In his essay “A Good Man’s Predicament,” Madison Jones essentially takes issue with Flannery O’Connor’s own interpretation of the very end of the story. Jones offers a different interpretation and suggests that his own reading may be truer to the actual phrasing of the story and to reality (at least as reality is generally understood) than is O’Connor’s interpretation. He implies that the two interpretations may not be incompatible, but he suggests that if they cannot be reconciled, then his interpretation makes better sense of the story.
In an essay on “A Good Man Is Hard to Find,” O’Connor herself had argued that God uses the grandmother to touch The Misfit, both literally and figuratively. This touch was a moment of grace – an opportunity for The Misfit to transform his life spiritually, if only he would take advantage of the opportunity. By reaching out to The Misfit (O’Connor had argued), the grandmother truly and finally lives her Christian faith:
The Grandmother is at last alone, facing the Misfit. Her head clears for an instant and she realizes. even in her limited way, that she is responsible for the man before her and joined to him by ties of kinship which have their roots deep in the mystery she has been merely prattling about so far. And at this point, she does the right thing, she makes the right gesture.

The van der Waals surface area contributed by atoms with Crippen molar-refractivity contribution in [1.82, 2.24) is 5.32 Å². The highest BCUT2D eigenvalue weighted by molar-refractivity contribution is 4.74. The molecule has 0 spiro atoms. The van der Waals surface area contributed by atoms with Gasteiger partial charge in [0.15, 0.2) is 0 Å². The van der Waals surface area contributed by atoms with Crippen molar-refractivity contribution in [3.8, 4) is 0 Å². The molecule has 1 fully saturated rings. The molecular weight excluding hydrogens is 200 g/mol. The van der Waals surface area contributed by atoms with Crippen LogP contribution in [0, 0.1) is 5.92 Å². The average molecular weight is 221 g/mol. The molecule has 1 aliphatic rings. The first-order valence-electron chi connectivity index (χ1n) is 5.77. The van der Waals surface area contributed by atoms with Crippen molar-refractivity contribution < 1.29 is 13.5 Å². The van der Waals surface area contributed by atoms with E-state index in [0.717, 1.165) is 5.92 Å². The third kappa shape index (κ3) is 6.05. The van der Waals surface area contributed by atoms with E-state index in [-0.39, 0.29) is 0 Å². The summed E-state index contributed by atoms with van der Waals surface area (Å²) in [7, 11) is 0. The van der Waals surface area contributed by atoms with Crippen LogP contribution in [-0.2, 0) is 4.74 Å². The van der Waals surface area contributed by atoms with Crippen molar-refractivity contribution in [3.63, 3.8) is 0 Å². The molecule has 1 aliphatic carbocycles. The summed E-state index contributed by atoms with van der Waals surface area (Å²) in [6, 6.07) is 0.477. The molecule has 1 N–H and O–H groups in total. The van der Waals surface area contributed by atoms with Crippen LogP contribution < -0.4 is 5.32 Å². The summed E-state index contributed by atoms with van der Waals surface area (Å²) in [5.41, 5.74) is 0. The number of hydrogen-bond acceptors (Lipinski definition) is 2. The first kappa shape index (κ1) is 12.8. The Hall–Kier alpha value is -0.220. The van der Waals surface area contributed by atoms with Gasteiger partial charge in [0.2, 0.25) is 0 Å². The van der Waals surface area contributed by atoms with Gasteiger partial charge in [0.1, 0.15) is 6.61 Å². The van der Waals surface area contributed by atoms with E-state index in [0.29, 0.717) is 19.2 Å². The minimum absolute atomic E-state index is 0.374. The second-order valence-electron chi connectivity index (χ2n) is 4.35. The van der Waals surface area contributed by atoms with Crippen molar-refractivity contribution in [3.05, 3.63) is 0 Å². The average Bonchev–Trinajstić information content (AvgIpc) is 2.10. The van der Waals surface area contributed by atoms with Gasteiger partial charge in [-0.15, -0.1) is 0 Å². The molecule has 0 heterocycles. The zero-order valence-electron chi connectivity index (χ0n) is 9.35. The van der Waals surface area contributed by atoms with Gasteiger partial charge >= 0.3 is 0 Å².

The fact that the grandmother was killed by The Misfit as a result of her gesture meant nothing to O’Connor. We are all destined to die, but the grandmother’s gesture had given a depth of meaning to her life that it had hitherto lacked. Her dead body is ultimately unimportant; her spiritual salvation is all that truly matters.
Jones resists this Christian interpretation, or at least he suggests that it is not the only one that makes sense of the story. Instead, he argues as follows:
Given the Misfit's image of himself, [the grandmother's] words and her touching, blessing him, amount to intolerable insult, for hereby she includes him among the world's family of vulgarians. One of her children, her kind, indeed!
In other words, The Misfit kills the grandmother not because God uses the grandmother as an instrument of grace but because her touch violates his pride. Jones leaves open the possibility that The Misfit may perceive the grandmother as an instrument of God, but he argues that there is no reason why readers must share that perception. The story, in other words, makes perfect sense from a secular perspective and using secular psychology. There is nothing, necessarily, miraculous about the grandmother’s gesture or The Misfit’s response. The Misfit may even perceive the grandmother as an instrument of God, but readers do not necessarily have to share this perception in order to appreciate the story or find it meaningful.
A critic of Jones’s interpretation might argue that he fails to discuss various details in the end of the story that support O’Connor’s reading (particularly our final view of the grandmother, “with her legs crossed under her like a child's and her face smiling up at the cloudless sky”), but Jones’s reading, as he himself suggests, may not necessarily conflict with O’Connor’s.